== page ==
When we get among people who need to see Jesus, we live out the gospel in our life, our words, our actions. We are in essence demonstrating the worship that we participate in on a Sunday morning worship service, or from reading the Word. But that worship is not confined to one to two hours on a Sunday morning. It is getting out among the people, inside the church and outside the faith, and living the life we defend with a heart of worship. We live out worship, because we are subordinating of our will and our goals to God’s will by making a life of serving God a priority as we move forward the Kingdom of God.
As apologists we worship by reaching people inside the church as we participate in their equipping; we also worship when we share with the homeless as a local outreach of our church. We worship when we assist a fellow saint struggling in their walk, or in a relationship with a loved one. We worship when we give the reason for the hope within us to a skeptic pressing us for answers. We even worship when we minister to the homeless person asking what life is all about and how can God allow all the problems of the world to continue on.
It is when we touch the heart and mind of the person, by holding a hand and praying for a person or just listening that we are also worshiping. Because we are now bringing down another truth of God’s existence. That truth is that God came down in the person of Jesus Christ to reach out to those in need of salvation. We are His ambassadors, being His hands and feet.
As we love our neighbor as ourselves, we demonstrate that He can change the heart and the mind of the skeptic and the one who is hurting and downtrodden. When we bring the mind into our worship, we are more equipped to answer the questions of the heart and the mind from those who are hurting in life, not just with our words, but also with our actions.
In closing, I would be remiss if I did not include a famous quote that I think sums up worship. It is from William Temple’s book, Readings in St. John’s Gospel, where he gives a wonderful descriptive of worship,
“Worship is the submission of all our nature to God. It is the quickening of conscience by His holiness; the nourishment of mind with His truth; the purifying of imagination by His Beauty; the opening of the heart to His love; the surrender of will to His purpose – and all of this gathered up in adoration, the most selfless emotion of which our nature is capable and therefore the chief remedy for that self-centeredness which is our original sin and the source of all actual sin.”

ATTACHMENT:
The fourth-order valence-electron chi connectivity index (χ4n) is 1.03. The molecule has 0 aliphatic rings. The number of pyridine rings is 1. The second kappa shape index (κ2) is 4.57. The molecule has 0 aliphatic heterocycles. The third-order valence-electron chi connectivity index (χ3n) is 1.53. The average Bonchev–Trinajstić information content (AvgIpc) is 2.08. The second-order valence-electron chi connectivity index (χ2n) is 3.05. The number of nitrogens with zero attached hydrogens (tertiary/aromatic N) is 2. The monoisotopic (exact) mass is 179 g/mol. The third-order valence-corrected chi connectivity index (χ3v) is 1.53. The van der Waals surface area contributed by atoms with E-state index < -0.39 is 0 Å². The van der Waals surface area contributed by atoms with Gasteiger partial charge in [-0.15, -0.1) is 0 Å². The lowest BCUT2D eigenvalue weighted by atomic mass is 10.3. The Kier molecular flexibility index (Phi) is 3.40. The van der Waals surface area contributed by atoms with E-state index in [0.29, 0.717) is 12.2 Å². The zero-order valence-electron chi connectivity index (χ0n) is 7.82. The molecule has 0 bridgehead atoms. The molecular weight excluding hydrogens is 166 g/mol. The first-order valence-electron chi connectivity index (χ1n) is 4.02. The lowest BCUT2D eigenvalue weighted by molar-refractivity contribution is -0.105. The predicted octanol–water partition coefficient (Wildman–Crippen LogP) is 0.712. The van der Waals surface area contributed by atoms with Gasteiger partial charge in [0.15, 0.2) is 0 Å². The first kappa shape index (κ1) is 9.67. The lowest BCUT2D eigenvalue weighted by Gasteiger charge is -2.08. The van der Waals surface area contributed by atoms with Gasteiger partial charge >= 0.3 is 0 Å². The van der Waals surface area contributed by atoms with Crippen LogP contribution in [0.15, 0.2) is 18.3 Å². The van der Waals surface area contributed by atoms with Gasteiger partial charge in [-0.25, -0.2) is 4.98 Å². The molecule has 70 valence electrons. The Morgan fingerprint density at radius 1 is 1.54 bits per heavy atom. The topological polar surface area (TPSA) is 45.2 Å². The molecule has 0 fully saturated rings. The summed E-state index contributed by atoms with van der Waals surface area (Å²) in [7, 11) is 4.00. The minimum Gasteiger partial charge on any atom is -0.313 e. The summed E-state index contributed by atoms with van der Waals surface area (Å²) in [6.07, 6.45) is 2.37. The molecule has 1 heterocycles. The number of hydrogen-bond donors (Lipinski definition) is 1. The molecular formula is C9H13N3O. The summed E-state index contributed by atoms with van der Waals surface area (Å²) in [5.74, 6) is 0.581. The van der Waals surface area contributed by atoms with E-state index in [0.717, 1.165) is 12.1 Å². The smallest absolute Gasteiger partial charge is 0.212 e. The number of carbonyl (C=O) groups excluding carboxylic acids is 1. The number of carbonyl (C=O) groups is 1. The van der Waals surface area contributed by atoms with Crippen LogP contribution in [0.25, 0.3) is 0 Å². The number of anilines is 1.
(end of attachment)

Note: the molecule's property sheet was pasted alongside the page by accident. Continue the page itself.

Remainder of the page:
In his book, Putting an End to Worship Wars, Elmer Towns asked the questions: What do you do in worship? How do you worship? What motivates you to worship? and What are the results of worship? From the responses he identified six worship styles in America: Evangelistic – winning the lost; Expositional – teaching the word; Renewal – excitement, revival, ‘touching God’; Body-life – fellowship, relationships and small groups; Liturgical – serving & glorifying God through liturgy and Congregational – worship expressed by the laity. But is worship just delegated to the worship services of our respective churches on a Sunday morning.
 Found in John 4:20ff; the meaning of this word is not entirely clear but is thought to be related to the word ‘kiss’ or ‘to kiss forward’ and is connected with the Greek practice of kissing the ground in deference to earth deities. Thus, the notion of prostration or obeisance is captured by the term. This term is never used outside of the gospels & Acts except once in reference to an unbeliever (1Cor.12:45). In the gospels obeisance is done to Christ repeatedly.
 This word means ‘bow down’ e.g. Genesis 22:5
[This posting first appeared on The Real Issue blog, dtd December 27, 2012]